Leg drag’s change the BJJ guard passing Game
If you watch BJJ / Jiu-Jitsu actively you have got to agree all the best passers have a few techniques/ ideas in commong one we can not overlook to develop a complete passing and attacking guard is the Leg Drag..
The idea of crossing a guys legs up and passing back in towards the legs im sure is nothing new BUT given the number of highly level players using its the leg drags taken on a life of its own. Applicable from just about every position you dont want to overlook this guard passing strategy.
Some background on this game changer
First time i saw it clearly demonstrated was Chekmat BJJ leader Leo Viera teaching it in Hawaii in the mid 2000’s.
Prior to that your see it in scrambles in matches as early as the 90’s and even a really primitive version some times in mma but now as i said its take on a life of its own.
Remember grips and hand position are going to vary but the overall goal of spiting the knees is what im calling the leg drag for the same of this post (some people look at it as a step in using a weave to pass as well)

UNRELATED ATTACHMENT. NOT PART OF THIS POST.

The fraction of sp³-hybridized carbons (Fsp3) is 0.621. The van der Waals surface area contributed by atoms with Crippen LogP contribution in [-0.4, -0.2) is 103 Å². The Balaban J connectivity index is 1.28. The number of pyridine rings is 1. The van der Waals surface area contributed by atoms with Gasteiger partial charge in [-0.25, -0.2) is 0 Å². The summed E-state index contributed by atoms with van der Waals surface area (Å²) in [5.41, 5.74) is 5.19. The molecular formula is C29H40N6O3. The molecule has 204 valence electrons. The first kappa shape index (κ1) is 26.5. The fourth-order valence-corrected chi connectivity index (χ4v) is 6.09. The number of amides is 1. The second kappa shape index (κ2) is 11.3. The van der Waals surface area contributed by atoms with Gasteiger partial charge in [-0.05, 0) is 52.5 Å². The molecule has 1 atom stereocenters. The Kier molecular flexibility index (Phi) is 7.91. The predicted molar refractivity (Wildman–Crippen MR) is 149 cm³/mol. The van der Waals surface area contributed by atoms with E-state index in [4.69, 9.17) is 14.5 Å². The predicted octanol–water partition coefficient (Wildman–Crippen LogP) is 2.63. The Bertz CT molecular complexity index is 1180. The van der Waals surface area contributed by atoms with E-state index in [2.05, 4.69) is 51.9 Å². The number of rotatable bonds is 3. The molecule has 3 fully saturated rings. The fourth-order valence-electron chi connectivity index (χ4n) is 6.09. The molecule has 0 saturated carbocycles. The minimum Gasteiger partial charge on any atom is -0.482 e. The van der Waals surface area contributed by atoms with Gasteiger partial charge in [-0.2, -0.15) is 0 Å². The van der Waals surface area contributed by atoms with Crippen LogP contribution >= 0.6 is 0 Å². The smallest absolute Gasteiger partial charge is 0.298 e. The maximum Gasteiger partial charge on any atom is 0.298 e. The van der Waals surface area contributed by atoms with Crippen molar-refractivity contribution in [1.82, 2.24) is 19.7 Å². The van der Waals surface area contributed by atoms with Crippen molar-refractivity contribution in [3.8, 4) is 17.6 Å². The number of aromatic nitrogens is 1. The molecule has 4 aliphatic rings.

1-Passing delariva guard
Variation off the Torreando guard pass
This is a really good as it highlight my point about the movement being more powerful than any one grip
Guard passing grandmasters (mendes bros in action)
Here is a solid highlight that really shows how variable the concept is, Rafa and Gui Mendes put this passing sequence to serious work always keeping the guard player under pressure the brothers and rodolfo veira are two sets of mundial champions who make the leg drag a staple in their grappling toolkit.
here is a highlight of RAFA Mendes using it in every possible way
Mississauga BJJ students be ready we are hitting the leg drag hard this week so touching up on these videos is only going to help.
Core bjj and grappling | pointing at the moon as you watch my finger
Now don’t get me wrong, i’m not claiming to be a mind reader BUT after many years teaching group BJJ & Martial Arts Classes i know what you are thinking 🙂
i know doubt the veracity of what i’m saying but that doesn’t really matter 🙂 when teaching I know exactly what the crowd is thinking..
the first couple years teaching you are trying to figure out your specific personal style and deliver of the message /techniques. I was lucky to start training in grappling under a man (sylvain moroney) who I still believe has one of the best system for teaching everyday “normal” people interested in Jiu-Jitsu.